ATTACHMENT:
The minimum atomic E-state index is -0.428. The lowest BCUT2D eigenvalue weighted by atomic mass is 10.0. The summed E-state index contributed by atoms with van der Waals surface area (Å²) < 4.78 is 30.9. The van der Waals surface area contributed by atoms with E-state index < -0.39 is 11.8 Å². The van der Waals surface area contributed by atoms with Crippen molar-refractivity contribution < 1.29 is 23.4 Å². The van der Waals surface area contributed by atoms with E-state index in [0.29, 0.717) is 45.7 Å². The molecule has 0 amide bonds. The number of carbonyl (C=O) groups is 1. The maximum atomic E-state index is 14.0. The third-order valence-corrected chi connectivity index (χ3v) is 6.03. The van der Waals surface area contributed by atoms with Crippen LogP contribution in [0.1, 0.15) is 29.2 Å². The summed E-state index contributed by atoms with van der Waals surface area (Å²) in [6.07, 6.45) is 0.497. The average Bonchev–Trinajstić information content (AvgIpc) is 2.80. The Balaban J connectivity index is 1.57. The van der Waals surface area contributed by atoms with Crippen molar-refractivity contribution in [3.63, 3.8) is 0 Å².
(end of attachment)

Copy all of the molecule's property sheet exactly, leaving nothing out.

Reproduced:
The minimum atomic E-state index is -0.428. The lowest BCUT2D eigenvalue weighted by atomic mass is 10.0. The summed E-state index contributed by atoms with van der Waals surface area (Å²) < 4.78 is 30.9. The van der Waals surface area contributed by atoms with E-state index < -0.39 is 11.8 Å². The van der Waals surface area contributed by atoms with Crippen molar-refractivity contribution < 1.29 is 23.4 Å². The van der Waals surface area contributed by atoms with E-state index in [0.29, 0.717) is 45.7 Å². The molecule has 0 amide bonds. The number of carbonyl (C=O) groups is 1. The maximum atomic E-state index is 14.0. The third-order valence-corrected chi connectivity index (χ3v) is 6.03. The van der Waals surface area contributed by atoms with Crippen LogP contribution in [0.1, 0.15) is 29.2 Å². The summed E-state index contributed by atoms with van der Waals surface area (Å²) in [6.07, 6.45) is 0.497. The average Bonchev–Trinajstić information content (AvgIpc) is 2.80. The Balaban J connectivity index is 1.57. The van der Waals surface area contributed by atoms with Crippen molar-refractivity contribution in [3.63, 3.8) is 0 Å².